Domingo Barreres

Howard Yezerski

In Domingo Barreres’ dynamic compositions, floating spirals, disks, ovals, and cones seem to levitate in atmospheric tissues of light. Working with dark and light contrasts as opposed to color, Barreres infuses the black backgrounds of his richly worked canvases with a ghostly light; indeed they seem to pulse with tension between matter and antimatter. Barreres is a cosmogonist whose speculations on the chaotic beginnings of creation inspire his borrowing of imagery from photographs of the trajectories of subatomic particles during collision. He also pays homage to timeless mysteries, myths, and symbols of human creation, from Cycladic idols and prehistoric carved stone divination balls to the halos that surround the heads of weeping Virgins in the churches of his native Valencia.

Barreres is a master of technique, a painterly alchemist who combines gesso, acrylic, dye, powder, and pigments over a plaster base to create his highly wrought surfaces. Careful sanding, bleaching, and varnishing result in illusions of volume and space, solid and void. An imposing rectangular canvas entitled Ancestral Haunts/Alien Aristocracy, 1991, is dominated by four interconnected spirals. Emerging from a dark ground with varying degrees of luminosity, the spirals resemble subatomic particles as well as organic patterns suggesting prehistoric fossils. White and honey-toned auras emanate both from the spirals and from the void. Small, meticulously painted cones mingle with an ascending group of platelet-shaped pods. These delicate, organic entities ascend to the upper portions of the canvas, functioning as a metaphor for growth. Vestiges of honeycombs provide octagonal packages through which the pods generate and regenerate, and a mystical white light penetrates through all of the geometric configurations as if in an ecstatic burst of primal energy. An affinity with Ross Bleckner’s numinous works, as well as with Terry Winters’ more biomorphic abstractions, is combined here with Barreres’ Spanish baroque sensibility.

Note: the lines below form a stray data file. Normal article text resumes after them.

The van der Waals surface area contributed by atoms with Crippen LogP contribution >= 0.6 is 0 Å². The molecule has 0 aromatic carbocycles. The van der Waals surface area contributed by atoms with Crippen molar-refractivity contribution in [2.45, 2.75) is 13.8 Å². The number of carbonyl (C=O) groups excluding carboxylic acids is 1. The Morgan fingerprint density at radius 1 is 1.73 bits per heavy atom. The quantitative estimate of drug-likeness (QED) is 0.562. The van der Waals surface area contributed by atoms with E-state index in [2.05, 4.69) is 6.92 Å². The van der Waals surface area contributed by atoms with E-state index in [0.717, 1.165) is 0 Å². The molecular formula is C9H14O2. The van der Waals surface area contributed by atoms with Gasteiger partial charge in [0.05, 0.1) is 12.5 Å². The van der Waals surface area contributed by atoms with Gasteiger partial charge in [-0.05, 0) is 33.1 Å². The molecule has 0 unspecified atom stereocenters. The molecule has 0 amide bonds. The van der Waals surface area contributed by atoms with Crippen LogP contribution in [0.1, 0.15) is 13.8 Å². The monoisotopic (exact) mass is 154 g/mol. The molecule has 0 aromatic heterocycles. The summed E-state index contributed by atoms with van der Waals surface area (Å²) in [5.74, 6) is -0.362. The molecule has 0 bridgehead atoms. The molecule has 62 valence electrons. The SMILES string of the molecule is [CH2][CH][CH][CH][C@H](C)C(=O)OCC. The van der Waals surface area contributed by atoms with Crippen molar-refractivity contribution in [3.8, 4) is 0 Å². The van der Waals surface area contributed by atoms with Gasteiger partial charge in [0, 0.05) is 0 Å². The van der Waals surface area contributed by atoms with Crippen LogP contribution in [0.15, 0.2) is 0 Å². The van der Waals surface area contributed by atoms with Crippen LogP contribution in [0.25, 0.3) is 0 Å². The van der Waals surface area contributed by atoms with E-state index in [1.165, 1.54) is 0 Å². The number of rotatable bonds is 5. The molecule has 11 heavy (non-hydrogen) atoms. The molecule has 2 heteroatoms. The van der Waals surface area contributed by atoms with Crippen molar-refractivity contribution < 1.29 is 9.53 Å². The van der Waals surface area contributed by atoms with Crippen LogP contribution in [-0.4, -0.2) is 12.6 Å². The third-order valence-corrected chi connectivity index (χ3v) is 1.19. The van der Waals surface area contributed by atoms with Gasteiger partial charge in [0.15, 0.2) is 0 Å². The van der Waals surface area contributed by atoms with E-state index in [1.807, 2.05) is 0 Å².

In Ancestral Haunts/Alien Aristocracy II, 1991, the stock spiral and cone forms are joined by floating eggs, one of which is emblazoned with a splayed cross. The cross and egg, blurred by veils of paint, recall the Holy Crusades and the holy blood, adding an aura of Christian mythology to an otherwise purely geometric reality, while a double-curved, bladelike form alludes to cosmic creation and annihilation. Thinly painted spirals open out and down, surrounded by pods, octagons, and an ink-black central cone. This sensuous composition of basic blacks, browns, and white tones is balanced with gentle nuances of ultramarine blue, and is pierced by a powerful white light.

Barreres’ universe is free of narrative and figuration, and in all of his canvases, as well as in the more delicate smaller works on paper, the sense of the mystery associated with the night sky suggests an ancient and timeless longing for the divine.

Francine Koslow Miller